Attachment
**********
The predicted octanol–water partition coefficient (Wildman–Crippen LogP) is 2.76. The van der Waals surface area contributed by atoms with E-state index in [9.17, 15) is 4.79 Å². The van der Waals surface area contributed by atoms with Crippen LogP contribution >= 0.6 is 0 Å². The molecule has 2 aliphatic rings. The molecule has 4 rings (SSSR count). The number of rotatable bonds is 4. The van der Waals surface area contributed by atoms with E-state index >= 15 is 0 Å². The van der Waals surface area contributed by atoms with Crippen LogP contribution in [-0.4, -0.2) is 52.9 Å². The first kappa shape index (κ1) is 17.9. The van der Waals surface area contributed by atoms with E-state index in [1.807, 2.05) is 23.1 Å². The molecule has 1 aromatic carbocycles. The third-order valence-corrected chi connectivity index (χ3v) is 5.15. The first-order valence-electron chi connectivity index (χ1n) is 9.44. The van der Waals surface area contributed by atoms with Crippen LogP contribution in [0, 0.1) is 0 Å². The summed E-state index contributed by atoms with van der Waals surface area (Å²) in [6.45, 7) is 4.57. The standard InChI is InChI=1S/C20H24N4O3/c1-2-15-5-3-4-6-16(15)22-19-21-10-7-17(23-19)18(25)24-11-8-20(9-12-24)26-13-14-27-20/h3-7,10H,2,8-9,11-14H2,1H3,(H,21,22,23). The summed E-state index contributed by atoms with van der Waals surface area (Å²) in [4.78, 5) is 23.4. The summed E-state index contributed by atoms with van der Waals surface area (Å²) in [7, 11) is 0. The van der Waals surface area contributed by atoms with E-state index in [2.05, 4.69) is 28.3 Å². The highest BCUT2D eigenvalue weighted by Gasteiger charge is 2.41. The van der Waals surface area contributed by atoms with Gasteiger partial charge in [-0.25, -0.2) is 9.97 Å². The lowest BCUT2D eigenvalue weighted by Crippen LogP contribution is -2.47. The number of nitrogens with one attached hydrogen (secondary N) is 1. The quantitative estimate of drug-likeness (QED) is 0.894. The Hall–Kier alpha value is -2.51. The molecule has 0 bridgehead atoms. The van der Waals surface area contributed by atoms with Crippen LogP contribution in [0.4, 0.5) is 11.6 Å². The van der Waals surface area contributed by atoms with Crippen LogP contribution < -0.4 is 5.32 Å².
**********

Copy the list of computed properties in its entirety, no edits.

The predicted octanol–water partition coefficient (Wildman–Crippen LogP) is 2.76. The van der Waals surface area contributed by atoms with E-state index in [9.17, 15) is 4.79 Å². The van der Waals surface area contributed by atoms with Crippen LogP contribution >= 0.6 is 0 Å². The molecule has 2 aliphatic rings. The molecule has 4 rings (SSSR count). The number of rotatable bonds is 4. The van der Waals surface area contributed by atoms with E-state index >= 15 is 0 Å². The van der Waals surface area contributed by atoms with Crippen LogP contribution in [-0.4, -0.2) is 52.9 Å². The first kappa shape index (κ1) is 17.9. The van der Waals surface area contributed by atoms with E-state index in [1.807, 2.05) is 23.1 Å². The molecule has 1 aromatic carbocycles. The third-order valence-corrected chi connectivity index (χ3v) is 5.15. The first-order valence-electron chi connectivity index (χ1n) is 9.44. The van der Waals surface area contributed by atoms with Crippen LogP contribution in [0, 0.1) is 0 Å². The summed E-state index contributed by atoms with van der Waals surface area (Å²) in [6.45, 7) is 4.57. The standard InChI is InChI=1S/C20H24N4O3/c1-2-15-5-3-4-6-16(15)22-19-21-10-7-17(23-19)18(25)24-11-8-20(9-12-24)26-13-14-27-20/h3-7,10H,2,8-9,11-14H2,1H3,(H,21,22,23). The summed E-state index contributed by atoms with van der Waals surface area (Å²) in [4.78, 5) is 23.4. The summed E-state index contributed by atoms with van der Waals surface area (Å²) in [7, 11) is 0. The van der Waals surface area contributed by atoms with E-state index in [2.05, 4.69) is 28.3 Å². The highest BCUT2D eigenvalue weighted by Gasteiger charge is 2.41. The van der Waals surface area contributed by atoms with Gasteiger partial charge in [-0.25, -0.2) is 9.97 Å². The lowest BCUT2D eigenvalue weighted by Crippen LogP contribution is -2.47. The number of nitrogens with one attached hydrogen (secondary N) is 1. The quantitative estimate of drug-likeness (QED) is 0.894. The Hall–Kier alpha value is -2.51. The molecule has 0 bridgehead atoms. The van der Waals surface area contributed by atoms with Crippen LogP contribution in [0.4, 0.5) is 11.6 Å². The van der Waals surface area contributed by atoms with Crippen LogP contribution < -0.4 is 5.32 Å².